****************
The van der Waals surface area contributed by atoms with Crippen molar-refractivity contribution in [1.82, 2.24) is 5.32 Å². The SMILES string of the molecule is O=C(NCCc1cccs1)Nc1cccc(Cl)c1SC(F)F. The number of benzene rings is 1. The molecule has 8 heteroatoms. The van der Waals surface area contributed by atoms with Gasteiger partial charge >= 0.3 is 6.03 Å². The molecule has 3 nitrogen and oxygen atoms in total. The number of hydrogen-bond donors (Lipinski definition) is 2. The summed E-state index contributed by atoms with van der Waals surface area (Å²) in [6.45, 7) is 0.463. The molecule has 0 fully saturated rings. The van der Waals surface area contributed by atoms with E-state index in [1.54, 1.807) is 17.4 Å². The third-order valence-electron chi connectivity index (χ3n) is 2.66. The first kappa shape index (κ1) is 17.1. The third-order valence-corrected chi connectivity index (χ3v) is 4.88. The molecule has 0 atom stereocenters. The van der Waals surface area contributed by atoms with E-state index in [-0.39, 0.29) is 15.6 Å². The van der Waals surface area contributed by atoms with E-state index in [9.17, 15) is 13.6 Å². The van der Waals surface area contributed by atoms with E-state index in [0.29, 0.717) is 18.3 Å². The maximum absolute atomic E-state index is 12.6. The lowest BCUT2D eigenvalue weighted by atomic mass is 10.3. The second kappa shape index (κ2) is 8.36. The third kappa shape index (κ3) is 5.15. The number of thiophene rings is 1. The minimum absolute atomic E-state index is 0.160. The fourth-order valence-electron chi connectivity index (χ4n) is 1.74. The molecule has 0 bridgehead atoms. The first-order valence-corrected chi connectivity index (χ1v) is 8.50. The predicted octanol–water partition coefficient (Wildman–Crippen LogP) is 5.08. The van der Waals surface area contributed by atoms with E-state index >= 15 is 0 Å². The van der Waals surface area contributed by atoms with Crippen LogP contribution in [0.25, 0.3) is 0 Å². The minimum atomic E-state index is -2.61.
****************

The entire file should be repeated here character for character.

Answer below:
The van der Waals surface area contributed by atoms with Crippen molar-refractivity contribution in [1.82, 2.24) is 5.32 Å². The SMILES string of the molecule is O=C(NCCc1cccs1)Nc1cccc(Cl)c1SC(F)F. The number of benzene rings is 1. The molecule has 8 heteroatoms. The van der Waals surface area contributed by atoms with Gasteiger partial charge >= 0.3 is 6.03 Å². The molecule has 3 nitrogen and oxygen atoms in total. The number of hydrogen-bond donors (Lipinski definition) is 2. The summed E-state index contributed by atoms with van der Waals surface area (Å²) in [6.45, 7) is 0.463. The molecule has 0 fully saturated rings. The van der Waals surface area contributed by atoms with E-state index in [1.54, 1.807) is 17.4 Å². The third-order valence-electron chi connectivity index (χ3n) is 2.66. The first kappa shape index (κ1) is 17.1. The third-order valence-corrected chi connectivity index (χ3v) is 4.88. The molecule has 0 atom stereocenters. The van der Waals surface area contributed by atoms with E-state index in [-0.39, 0.29) is 15.6 Å². The van der Waals surface area contributed by atoms with E-state index in [9.17, 15) is 13.6 Å². The van der Waals surface area contributed by atoms with E-state index in [0.29, 0.717) is 18.3 Å². The maximum absolute atomic E-state index is 12.6. The lowest BCUT2D eigenvalue weighted by atomic mass is 10.3. The second kappa shape index (κ2) is 8.36. The third kappa shape index (κ3) is 5.15. The number of thiophene rings is 1. The minimum absolute atomic E-state index is 0.160. The fourth-order valence-electron chi connectivity index (χ4n) is 1.74. The molecule has 0 bridgehead atoms. The first-order valence-corrected chi connectivity index (χ1v) is 8.50. The predicted octanol–water partition coefficient (Wildman–Crippen LogP) is 5.08. The van der Waals surface area contributed by atoms with E-state index >= 15 is 0 Å². The van der Waals surface area contributed by atoms with Crippen LogP contribution in [0.25, 0.3) is 0 Å². The minimum atomic E-state index is -2.61.